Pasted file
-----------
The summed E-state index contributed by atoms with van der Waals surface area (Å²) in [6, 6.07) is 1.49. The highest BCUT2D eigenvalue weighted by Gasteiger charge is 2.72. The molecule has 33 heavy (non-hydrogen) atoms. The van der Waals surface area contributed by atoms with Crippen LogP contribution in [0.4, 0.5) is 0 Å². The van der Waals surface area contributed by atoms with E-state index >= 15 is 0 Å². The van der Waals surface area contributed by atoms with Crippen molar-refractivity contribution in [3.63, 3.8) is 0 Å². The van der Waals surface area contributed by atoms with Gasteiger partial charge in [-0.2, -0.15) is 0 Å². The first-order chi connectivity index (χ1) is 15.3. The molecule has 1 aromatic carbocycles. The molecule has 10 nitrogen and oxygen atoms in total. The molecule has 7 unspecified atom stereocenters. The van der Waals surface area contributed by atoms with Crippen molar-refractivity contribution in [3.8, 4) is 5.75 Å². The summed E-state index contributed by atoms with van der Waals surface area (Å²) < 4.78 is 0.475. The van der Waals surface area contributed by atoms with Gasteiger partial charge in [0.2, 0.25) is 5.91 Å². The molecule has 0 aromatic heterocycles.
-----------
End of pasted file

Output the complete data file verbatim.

The summed E-state index contributed by atoms with van der Waals surface area (Å²) in [6, 6.07) is 1.49. The highest BCUT2D eigenvalue weighted by Gasteiger charge is 2.72. The molecule has 33 heavy (non-hydrogen) atoms. The van der Waals surface area contributed by atoms with Crippen LogP contribution in [0.4, 0.5) is 0 Å². The van der Waals surface area contributed by atoms with E-state index >= 15 is 0 Å². The van der Waals surface area contributed by atoms with Crippen molar-refractivity contribution in [3.63, 3.8) is 0 Å². The van der Waals surface area contributed by atoms with Gasteiger partial charge in [-0.2, -0.15) is 0 Å². The first-order chi connectivity index (χ1) is 15.3. The molecule has 1 aromatic carbocycles. The molecule has 10 nitrogen and oxygen atoms in total. The molecule has 7 unspecified atom stereocenters. The van der Waals surface area contributed by atoms with Crippen molar-refractivity contribution in [3.8, 4) is 5.75 Å². The summed E-state index contributed by atoms with van der Waals surface area (Å²) < 4.78 is 0.475. The van der Waals surface area contributed by atoms with Gasteiger partial charge in [0.2, 0.25) is 5.91 Å². The molecule has 0 aromatic heterocycles.